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Double walls with different heights?

Jerry Liebler | Posted in General Questions on

My latest sketch has double 2×4 walls with the outer wall supporting itself and the roof while the inner walls is supporting the ceiling (framed with 9 1/2″ I joist 24″OC) , an attic floor (the air barrier) and insulation. This allows deep insulation with flat bottom trusses and gives an “attic” floor to “set” the trusses. The ceiling service cavity below the air barrier allows “can lights” without the usual leakage issues. Hopeully the flat bottom trusses will be enough cheaper than deep energy heel trusses to offset the cost of the I joist. Has anyone done something similar?

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Replies

  1. User avatar GBA Editor
    Martin Holladay | | #1

    Jerry,
    Carl Seville installed an attic floor and used it as his ceiling air barrier, and then set his roof framing above the attic floor. Read about it here: Topping Out.

  2. User avatar
    Stephen Sheehy | | #2

    I'd price raised heel trusses. I was amazed at how cheap our trusses were. I think you can save money by placing your airbarrier against the bottom chord and putting 2x4 strapping below it, using the 1 1/2" space as a wiring chase. Of course, if you need the chase for hvac stuff, you'll need more room.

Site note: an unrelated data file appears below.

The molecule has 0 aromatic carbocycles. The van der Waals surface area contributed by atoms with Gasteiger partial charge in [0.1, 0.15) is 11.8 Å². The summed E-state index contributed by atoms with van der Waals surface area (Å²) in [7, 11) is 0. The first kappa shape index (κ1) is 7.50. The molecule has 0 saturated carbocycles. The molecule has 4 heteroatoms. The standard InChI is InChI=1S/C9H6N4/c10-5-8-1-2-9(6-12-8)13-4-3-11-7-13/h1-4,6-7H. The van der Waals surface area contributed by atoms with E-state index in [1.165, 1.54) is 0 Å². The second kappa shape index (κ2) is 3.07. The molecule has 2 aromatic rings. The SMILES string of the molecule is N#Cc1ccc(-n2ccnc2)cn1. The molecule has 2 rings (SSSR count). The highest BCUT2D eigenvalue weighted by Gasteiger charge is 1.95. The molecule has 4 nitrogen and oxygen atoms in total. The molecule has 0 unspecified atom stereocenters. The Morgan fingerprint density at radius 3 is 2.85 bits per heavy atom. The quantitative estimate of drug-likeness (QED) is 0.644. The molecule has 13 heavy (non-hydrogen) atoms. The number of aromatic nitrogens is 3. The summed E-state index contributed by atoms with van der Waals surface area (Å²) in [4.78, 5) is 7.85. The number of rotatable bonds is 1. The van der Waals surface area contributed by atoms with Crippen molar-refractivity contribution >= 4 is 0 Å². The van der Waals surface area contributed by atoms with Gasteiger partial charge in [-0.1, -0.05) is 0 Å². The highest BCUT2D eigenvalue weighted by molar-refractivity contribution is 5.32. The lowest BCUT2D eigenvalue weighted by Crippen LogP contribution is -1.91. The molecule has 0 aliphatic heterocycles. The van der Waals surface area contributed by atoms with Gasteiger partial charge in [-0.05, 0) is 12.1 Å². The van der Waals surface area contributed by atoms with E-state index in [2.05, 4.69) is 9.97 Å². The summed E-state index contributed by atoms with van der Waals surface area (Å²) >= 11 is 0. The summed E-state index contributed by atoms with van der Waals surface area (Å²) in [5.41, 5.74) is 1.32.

3. Malcolm Taylor | | #3

    Jerry,
    There are a number of good reasons to include a flat roof deck below trusses, but having somewhere to set them from isn't one of them. A crew of three should be able to set the trusses for a house in a day without a floor to work from.

  4. Bob Irving | | #4

    We use LED surface mounted lights instead of the old fashioned cans. They work just like the cans, but at 1" high, can go within the ceiling strapping and below our Majpell air barrier affixed to the bottom of the trusses. No more dealing with air leakage from cans.

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